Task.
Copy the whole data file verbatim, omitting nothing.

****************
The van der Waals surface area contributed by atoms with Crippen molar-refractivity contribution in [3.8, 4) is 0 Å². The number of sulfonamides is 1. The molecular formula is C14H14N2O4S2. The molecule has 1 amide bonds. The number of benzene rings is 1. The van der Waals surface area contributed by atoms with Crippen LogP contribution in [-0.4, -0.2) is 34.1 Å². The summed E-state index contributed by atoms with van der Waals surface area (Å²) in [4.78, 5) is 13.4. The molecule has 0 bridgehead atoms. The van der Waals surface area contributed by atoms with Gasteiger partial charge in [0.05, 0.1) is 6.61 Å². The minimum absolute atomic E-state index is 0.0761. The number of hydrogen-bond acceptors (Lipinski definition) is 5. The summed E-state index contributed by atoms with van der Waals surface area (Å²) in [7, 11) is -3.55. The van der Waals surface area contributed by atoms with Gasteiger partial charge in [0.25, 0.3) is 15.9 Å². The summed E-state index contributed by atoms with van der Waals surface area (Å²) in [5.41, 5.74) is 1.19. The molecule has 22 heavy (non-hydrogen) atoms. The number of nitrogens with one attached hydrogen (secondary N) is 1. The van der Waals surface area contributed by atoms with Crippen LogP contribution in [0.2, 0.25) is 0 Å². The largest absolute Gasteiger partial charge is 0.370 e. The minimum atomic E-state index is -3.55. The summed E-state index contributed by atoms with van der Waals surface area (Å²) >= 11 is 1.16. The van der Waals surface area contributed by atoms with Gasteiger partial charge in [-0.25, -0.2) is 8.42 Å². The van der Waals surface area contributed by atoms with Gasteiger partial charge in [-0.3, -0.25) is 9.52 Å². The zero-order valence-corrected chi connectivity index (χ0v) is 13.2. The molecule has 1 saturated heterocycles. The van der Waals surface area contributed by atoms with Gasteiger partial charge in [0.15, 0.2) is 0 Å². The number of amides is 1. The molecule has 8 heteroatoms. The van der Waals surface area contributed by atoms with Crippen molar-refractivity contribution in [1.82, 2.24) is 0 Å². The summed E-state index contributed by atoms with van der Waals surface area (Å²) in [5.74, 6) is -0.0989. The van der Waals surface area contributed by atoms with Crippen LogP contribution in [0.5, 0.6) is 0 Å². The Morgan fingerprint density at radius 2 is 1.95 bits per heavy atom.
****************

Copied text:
The van der Waals surface area contributed by atoms with Crippen molar-refractivity contribution in [3.8, 4) is 0 Å². The number of sulfonamides is 1. The molecular formula is C14H14N2O4S2. The molecule has 1 amide bonds. The number of benzene rings is 1. The van der Waals surface area contributed by atoms with Crippen LogP contribution in [-0.4, -0.2) is 34.1 Å². The summed E-state index contributed by atoms with van der Waals surface area (Å²) in [4.78, 5) is 13.4. The molecule has 0 bridgehead atoms. The van der Waals surface area contributed by atoms with Gasteiger partial charge in [0.05, 0.1) is 6.61 Å². The minimum absolute atomic E-state index is 0.0761. The number of hydrogen-bond acceptors (Lipinski definition) is 5. The summed E-state index contributed by atoms with van der Waals surface area (Å²) in [7, 11) is -3.55. The van der Waals surface area contributed by atoms with Gasteiger partial charge in [0.25, 0.3) is 15.9 Å². The summed E-state index contributed by atoms with van der Waals surface area (Å²) in [5.41, 5.74) is 1.19. The molecule has 22 heavy (non-hydrogen) atoms. The number of nitrogens with one attached hydrogen (secondary N) is 1. The van der Waals surface area contributed by atoms with Crippen LogP contribution in [0.2, 0.25) is 0 Å². The largest absolute Gasteiger partial charge is 0.370 e. The minimum atomic E-state index is -3.55. The summed E-state index contributed by atoms with van der Waals surface area (Å²) >= 11 is 1.16. The van der Waals surface area contributed by atoms with Gasteiger partial charge in [-0.25, -0.2) is 8.42 Å². The van der Waals surface area contributed by atoms with Gasteiger partial charge in [-0.3, -0.25) is 9.52 Å². The zero-order valence-corrected chi connectivity index (χ0v) is 13.2. The molecule has 1 saturated heterocycles. The van der Waals surface area contributed by atoms with Gasteiger partial charge in [0.15, 0.2) is 0 Å². The number of amides is 1. The molecule has 8 heteroatoms. The van der Waals surface area contributed by atoms with Crippen molar-refractivity contribution in [1.82, 2.24) is 0 Å². The summed E-state index contributed by atoms with van der Waals surface area (Å²) in [5.74, 6) is -0.0989. The van der Waals surface area contributed by atoms with Crippen LogP contribution in [0.5, 0.6) is 0 Å². The Morgan fingerprint density at radius 2 is 1.95 bits per heavy atom.